The IASB and the FASB continued their discussions on the insurance contracts project by considering the following topics: eligibility criteria and mechanics for the premium allocation approach; measurement of liabilities for infrequent, high-severity events; onerous contracts; unbundling goods and services components; and financial instruments with discretionary participation features.

Eligibility Criteria for the Premium Allocation Approach

The IASB tentatively decided that:

  1. Contracts should be eligible for the premium allocation approach if that approach would produce measurements that are a reasonable approximation to those that would be produced by the building-block approach.
  2. A contract should be deemed to meet the condition in (1) without further work if the coverage period is one year or less.
  3. To provide application guidance that contracts would not produce measurements that are a reasonable approximation to those that would be produced by the building-block approach if, at the contract inception date:
    1. It is likely that, during the period before a claim is incurred, there will be a significant change in the expectations of net cash flows required to fulfill the contract; or
    2. Significant judgment is required to allocate the premium to the insurer's performance obligations for each reporting period. This may be the case if, for example, significant uncertainty exists about:
      1. The premium that would reflect the exposure and risk that the insurer has for each reporting period; or
      2. The length of the coverage period.

The IASB noted that it would review whether it will need to update these criteria after its future discussions on the building-block approach.

  1. An insurer should be permitted but not required to apply the premium allocation approach to contracts that are eligible for that approach.

The FASB tentatively decided that:

  1. Insurers should apply the building-block approach rather than the premium allocation approach if, at the contract inception date, either of the following conditions is met:
    1. It is likely that, during the period before a claim is incurred, there will be a significant change in the expectations of net cash flows required to fulfill the contract; or
    2. Significant judgment is required to allocate the premium to the insurer's obligation to each reporting period. This may be the case if, for example, significant uncertainty exists about:
      1. The premium that would reflect the exposure and risk that the insurer has for each reporting period; or
      2. The length of the coverage period.
  2. A contract should fall within the scope of the premium allocation approach without further evaluation if the coverage period is one year or less.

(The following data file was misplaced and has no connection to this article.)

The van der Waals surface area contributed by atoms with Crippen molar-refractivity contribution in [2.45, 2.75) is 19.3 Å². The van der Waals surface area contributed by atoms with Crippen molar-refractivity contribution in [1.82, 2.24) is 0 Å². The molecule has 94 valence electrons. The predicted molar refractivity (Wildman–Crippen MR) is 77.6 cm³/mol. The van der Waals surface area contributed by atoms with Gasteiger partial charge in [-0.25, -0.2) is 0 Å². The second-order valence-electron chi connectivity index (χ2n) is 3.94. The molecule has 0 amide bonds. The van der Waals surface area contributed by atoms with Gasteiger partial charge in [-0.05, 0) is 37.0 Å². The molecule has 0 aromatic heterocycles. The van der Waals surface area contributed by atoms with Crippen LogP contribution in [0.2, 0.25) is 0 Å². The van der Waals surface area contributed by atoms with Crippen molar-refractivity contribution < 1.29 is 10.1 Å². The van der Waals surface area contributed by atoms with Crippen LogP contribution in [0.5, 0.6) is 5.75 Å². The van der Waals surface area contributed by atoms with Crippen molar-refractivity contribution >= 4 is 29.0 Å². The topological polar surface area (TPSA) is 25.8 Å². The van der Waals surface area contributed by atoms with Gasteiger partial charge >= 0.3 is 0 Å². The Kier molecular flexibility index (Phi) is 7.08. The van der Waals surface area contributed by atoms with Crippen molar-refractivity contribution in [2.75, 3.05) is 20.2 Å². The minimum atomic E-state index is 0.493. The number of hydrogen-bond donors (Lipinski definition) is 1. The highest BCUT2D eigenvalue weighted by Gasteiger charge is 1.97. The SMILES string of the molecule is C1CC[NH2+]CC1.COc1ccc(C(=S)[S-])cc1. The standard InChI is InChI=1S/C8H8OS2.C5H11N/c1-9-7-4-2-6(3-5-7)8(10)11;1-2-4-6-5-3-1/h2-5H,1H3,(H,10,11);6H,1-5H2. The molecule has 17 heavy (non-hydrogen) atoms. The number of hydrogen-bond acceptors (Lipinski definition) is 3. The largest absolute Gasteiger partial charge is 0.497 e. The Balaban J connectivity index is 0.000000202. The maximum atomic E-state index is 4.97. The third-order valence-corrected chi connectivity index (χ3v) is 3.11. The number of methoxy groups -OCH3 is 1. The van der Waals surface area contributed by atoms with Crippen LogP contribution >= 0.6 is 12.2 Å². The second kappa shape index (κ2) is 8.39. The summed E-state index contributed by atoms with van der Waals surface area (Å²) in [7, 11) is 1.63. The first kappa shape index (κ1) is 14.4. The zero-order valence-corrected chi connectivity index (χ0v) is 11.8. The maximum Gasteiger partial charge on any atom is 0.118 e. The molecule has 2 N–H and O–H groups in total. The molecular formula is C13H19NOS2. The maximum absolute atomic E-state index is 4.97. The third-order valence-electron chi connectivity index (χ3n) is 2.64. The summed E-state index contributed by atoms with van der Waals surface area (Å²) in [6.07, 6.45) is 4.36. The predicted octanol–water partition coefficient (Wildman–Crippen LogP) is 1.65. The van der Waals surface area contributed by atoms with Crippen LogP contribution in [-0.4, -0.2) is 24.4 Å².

3. The premium allocation approach should be required for contracts that qualify for that approach.

Mechanics for the Premium Allocation Approach

The Boards tentatively decided that discounting and interest accretion to reflect the time value of money should be required in measuring the liability for remaining coverage for contracts that have a significant financing component, as defined according to the characteristics of a significant financing component under the revenue recognition proposals. However, as a practical expedient, insurers need not apply discounting or interest accretion in measuring the liability for remaining coverage if the insurer expects at contract inception that the period of time between payment by the policyholder of all or substantially all of the premium and the satisfaction of the insurer's corresponding obligation to provide insurance coverage will be one year or less.

The Boards also tentatively decided that:

  1. The measurement of acquisition costs should include directly attributable costs (for the FASB, limited to successful acquisition efforts only); this is consistent with the decision made for the building-block approach.
  2. Insurers should be permitted to recognize all acquisition costs as an expense if the contract coverage period is one year or less.

The Boards also agreed to explore an approach in which acquisition costs would be netted against the single/residual margin applying the building-block approach, and netted against the liability for remaining coverage applying the premium allocation approach. That amount could be separately presented from the present value of expected cash flows (plus a risk margin, for the IASB).

Measurement of Liabilities for Infrequent, High-Severity Events

The Boards tentatively confirmed that insurers should measure both an insurance contract liability by applying the building-block approach and an onerous contract liability by applying the premium allocation approach, taking into account estimates of expected cash flows at the balance sheet date.